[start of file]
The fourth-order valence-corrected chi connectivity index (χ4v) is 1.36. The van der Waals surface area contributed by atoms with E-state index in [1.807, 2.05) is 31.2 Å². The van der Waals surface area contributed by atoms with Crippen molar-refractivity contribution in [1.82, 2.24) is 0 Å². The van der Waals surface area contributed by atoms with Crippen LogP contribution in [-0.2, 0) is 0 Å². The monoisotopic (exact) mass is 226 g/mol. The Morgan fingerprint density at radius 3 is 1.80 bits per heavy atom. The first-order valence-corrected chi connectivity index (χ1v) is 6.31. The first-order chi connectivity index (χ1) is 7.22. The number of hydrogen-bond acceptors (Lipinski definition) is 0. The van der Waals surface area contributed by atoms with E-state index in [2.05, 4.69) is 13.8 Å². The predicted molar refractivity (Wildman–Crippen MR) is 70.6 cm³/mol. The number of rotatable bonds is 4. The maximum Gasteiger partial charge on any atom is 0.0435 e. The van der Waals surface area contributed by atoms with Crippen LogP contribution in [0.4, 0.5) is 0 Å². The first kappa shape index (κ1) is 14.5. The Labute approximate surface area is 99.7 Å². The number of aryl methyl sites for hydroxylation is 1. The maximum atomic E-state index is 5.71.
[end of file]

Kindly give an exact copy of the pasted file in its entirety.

The fourth-order valence-corrected chi connectivity index (χ4v) is 1.36. The van der Waals surface area contributed by atoms with E-state index in [1.807, 2.05) is 31.2 Å². The van der Waals surface area contributed by atoms with Crippen molar-refractivity contribution in [1.82, 2.24) is 0 Å². The van der Waals surface area contributed by atoms with Crippen LogP contribution in [-0.2, 0) is 0 Å². The monoisotopic (exact) mass is 226 g/mol. The Morgan fingerprint density at radius 3 is 1.80 bits per heavy atom. The first-order valence-corrected chi connectivity index (χ1v) is 6.31. The first-order chi connectivity index (χ1) is 7.22. The number of hydrogen-bond acceptors (Lipinski definition) is 0. The van der Waals surface area contributed by atoms with E-state index in [2.05, 4.69) is 13.8 Å². The predicted molar refractivity (Wildman–Crippen MR) is 70.6 cm³/mol. The number of rotatable bonds is 4. The maximum Gasteiger partial charge on any atom is 0.0435 e. The van der Waals surface area contributed by atoms with Crippen LogP contribution in [0.4, 0.5) is 0 Å². The first kappa shape index (κ1) is 14.5. The Labute approximate surface area is 99.7 Å². The number of aryl methyl sites for hydroxylation is 1. The maximum atomic E-state index is 5.71.